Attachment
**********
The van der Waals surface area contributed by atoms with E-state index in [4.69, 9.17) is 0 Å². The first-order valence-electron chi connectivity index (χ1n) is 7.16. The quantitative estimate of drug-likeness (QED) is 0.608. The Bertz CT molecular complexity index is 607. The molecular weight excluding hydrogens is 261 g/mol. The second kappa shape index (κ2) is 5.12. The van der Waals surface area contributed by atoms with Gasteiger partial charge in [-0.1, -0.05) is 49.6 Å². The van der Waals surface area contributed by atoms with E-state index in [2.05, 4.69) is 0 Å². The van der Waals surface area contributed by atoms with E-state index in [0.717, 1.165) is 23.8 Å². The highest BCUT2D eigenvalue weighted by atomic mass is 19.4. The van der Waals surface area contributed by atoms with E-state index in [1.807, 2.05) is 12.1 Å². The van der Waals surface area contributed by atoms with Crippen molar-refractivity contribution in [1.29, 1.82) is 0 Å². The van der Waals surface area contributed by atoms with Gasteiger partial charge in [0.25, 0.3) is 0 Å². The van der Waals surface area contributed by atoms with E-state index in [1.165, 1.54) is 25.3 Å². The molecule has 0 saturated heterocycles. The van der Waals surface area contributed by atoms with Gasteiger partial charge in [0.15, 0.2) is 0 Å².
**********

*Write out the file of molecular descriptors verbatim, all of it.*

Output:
The van der Waals surface area contributed by atoms with E-state index in [4.69, 9.17) is 0 Å². The first-order valence-electron chi connectivity index (χ1n) is 7.16. The quantitative estimate of drug-likeness (QED) is 0.608. The Bertz CT molecular complexity index is 607. The molecular weight excluding hydrogens is 261 g/mol. The second kappa shape index (κ2) is 5.12. The van der Waals surface area contributed by atoms with Gasteiger partial charge in [-0.1, -0.05) is 49.6 Å². The van der Waals surface area contributed by atoms with E-state index in [2.05, 4.69) is 0 Å². The van der Waals surface area contributed by atoms with E-state index in [0.717, 1.165) is 23.8 Å². The highest BCUT2D eigenvalue weighted by atomic mass is 19.4. The van der Waals surface area contributed by atoms with E-state index in [1.807, 2.05) is 12.1 Å². The van der Waals surface area contributed by atoms with Crippen molar-refractivity contribution in [1.29, 1.82) is 0 Å². The van der Waals surface area contributed by atoms with Gasteiger partial charge in [0.25, 0.3) is 0 Å². The van der Waals surface area contributed by atoms with E-state index in [1.165, 1.54) is 25.3 Å². The molecule has 0 saturated heterocycles. The van der Waals surface area contributed by atoms with Gasteiger partial charge in [0.15, 0.2) is 0 Å².